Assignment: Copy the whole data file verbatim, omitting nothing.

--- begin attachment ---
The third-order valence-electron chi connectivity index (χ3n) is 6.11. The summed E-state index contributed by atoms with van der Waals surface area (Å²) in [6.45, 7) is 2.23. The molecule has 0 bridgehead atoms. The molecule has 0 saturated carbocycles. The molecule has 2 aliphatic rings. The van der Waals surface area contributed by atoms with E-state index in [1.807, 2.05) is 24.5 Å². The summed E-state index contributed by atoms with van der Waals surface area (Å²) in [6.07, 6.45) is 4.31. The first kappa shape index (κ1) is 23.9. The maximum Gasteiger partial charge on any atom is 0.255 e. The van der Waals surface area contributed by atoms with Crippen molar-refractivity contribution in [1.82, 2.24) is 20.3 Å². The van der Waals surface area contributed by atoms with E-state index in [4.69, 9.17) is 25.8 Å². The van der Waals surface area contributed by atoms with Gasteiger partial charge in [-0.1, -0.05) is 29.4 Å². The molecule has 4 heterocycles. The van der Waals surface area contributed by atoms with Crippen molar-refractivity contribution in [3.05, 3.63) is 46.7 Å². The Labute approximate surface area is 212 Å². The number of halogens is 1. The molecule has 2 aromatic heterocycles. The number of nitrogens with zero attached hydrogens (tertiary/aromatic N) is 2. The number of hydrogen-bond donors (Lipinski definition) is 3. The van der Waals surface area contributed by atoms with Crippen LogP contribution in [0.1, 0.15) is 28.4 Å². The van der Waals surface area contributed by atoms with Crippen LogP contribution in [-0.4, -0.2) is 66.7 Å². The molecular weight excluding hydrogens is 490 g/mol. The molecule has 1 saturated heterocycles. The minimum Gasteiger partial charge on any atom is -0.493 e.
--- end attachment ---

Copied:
The third-order valence-electron chi connectivity index (χ3n) is 6.11. The summed E-state index contributed by atoms with van der Waals surface area (Å²) in [6.45, 7) is 2.23. The molecule has 0 bridgehead atoms. The molecule has 0 saturated carbocycles. The molecule has 2 aliphatic rings. The van der Waals surface area contributed by atoms with E-state index in [1.807, 2.05) is 24.5 Å². The summed E-state index contributed by atoms with van der Waals surface area (Å²) in [6.07, 6.45) is 4.31. The first kappa shape index (κ1) is 23.9. The maximum Gasteiger partial charge on any atom is 0.255 e. The van der Waals surface area contributed by atoms with Crippen molar-refractivity contribution in [1.82, 2.24) is 20.3 Å². The van der Waals surface area contributed by atoms with E-state index in [4.69, 9.17) is 25.8 Å². The van der Waals surface area contributed by atoms with Gasteiger partial charge in [-0.1, -0.05) is 29.4 Å². The molecule has 4 heterocycles. The van der Waals surface area contributed by atoms with Crippen molar-refractivity contribution in [3.05, 3.63) is 46.7 Å². The Labute approximate surface area is 212 Å². The number of halogens is 1. The molecule has 2 aromatic heterocycles. The number of nitrogens with zero attached hydrogens (tertiary/aromatic N) is 2. The number of hydrogen-bond donors (Lipinski definition) is 3. The van der Waals surface area contributed by atoms with Crippen LogP contribution in [0.1, 0.15) is 28.4 Å². The van der Waals surface area contributed by atoms with Crippen LogP contribution in [-0.4, -0.2) is 66.7 Å². The molecular weight excluding hydrogens is 490 g/mol. The molecule has 1 saturated heterocycles. The minimum Gasteiger partial charge on any atom is -0.493 e.